Sales Tips from a Marketeer
It’s a Sunday morning for which the town where I’m visiting at present is renowned. Manchester, mid-Summer? It can only mean a fourth straight day of rain and midday temperatures shivering along at 14°. Luckily, my aim to get tucked into the cricket and hopefully watch England edge towards our first win over the Aussies at Lords since 1934 should distract from the awful weather.
Before a ball is bowled, I chose to flick through a blog that my Favourites reminds me to check-in on every couple of weeks. I believe it is the most read Marketing blog, making a name for it’s author, Seth Godin.
As a salesman, I enjoy the insights into how ‘new marketers’ think. On this visit, I was delighted to pick up two terrific solution-esque sales tips:
When you next try and persuade someone to do something, don’t talk ’til you’re blue in the face about your vision’s merits. Instead, take your phone and video clips of third-parties saying why your idea is good. The context of his blog was when selling inside your own outfit, which is a brilliant tactic when you get customers talking about why an internal change is essential.
As a rep that’s spent a career diligently chasing down supporting quotes from around my prospects to present back to their top brass, this is a real winner. When you’re in front of key prospect decision makers, showing them film of their colleagues describing a problem and framing you as a solution is surely cutting-edgingly brilliant.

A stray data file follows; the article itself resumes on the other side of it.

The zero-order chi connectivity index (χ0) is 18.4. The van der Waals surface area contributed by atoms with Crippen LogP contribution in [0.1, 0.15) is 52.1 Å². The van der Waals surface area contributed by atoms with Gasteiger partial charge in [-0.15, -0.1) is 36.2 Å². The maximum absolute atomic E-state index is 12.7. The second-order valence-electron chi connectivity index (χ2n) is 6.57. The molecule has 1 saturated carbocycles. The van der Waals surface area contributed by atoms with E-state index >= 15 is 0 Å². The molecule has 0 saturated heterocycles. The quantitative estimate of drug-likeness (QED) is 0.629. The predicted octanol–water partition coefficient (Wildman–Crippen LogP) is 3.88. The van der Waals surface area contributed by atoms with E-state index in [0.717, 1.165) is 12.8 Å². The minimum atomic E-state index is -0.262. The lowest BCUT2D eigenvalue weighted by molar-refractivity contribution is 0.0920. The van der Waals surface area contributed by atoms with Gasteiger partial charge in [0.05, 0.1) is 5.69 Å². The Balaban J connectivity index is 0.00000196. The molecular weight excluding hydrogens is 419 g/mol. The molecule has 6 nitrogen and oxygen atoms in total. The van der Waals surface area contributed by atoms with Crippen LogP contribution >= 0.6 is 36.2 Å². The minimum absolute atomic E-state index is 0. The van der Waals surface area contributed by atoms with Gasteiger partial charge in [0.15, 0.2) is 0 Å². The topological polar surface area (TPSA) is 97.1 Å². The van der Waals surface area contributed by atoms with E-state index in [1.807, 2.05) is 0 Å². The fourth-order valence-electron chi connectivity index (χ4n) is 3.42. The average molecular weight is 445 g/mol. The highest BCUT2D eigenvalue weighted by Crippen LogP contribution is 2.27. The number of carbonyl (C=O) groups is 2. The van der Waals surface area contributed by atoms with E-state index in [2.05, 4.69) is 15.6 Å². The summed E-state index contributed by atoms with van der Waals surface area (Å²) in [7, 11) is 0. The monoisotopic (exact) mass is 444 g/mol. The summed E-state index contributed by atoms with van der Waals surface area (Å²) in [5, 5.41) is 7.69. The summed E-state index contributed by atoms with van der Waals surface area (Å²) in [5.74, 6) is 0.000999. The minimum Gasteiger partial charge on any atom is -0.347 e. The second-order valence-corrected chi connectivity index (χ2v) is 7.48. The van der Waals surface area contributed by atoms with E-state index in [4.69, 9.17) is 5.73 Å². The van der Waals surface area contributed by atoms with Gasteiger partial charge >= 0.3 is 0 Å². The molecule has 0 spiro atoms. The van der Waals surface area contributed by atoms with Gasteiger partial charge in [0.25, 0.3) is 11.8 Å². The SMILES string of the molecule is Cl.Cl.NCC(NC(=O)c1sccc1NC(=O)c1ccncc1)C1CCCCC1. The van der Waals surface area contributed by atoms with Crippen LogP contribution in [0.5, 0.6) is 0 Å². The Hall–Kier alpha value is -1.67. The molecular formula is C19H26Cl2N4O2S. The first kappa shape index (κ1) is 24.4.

And this one really banged at my open door. Why does everyone show graphs exactly as produced by spreadsheet ‘wizards’? A little time and imagination can produce way more memorable results. And the other great selling take-away was why show a graph anyway?
I’ve been forever telling reps to use less slides, less text and create more memorable images. The example of jettisoning pie-charts for showing several of the same picture, but crucially with them either black ‘n white or colour was a terrific tip. If, for instance, you’re showing a marketplace with a four-out-of-five split, and you want to target the fifth, then show the same picture (in his blog example, the same person) and have four of them monochrome, and the fifth in full colour glory to ram home your point. Excellent.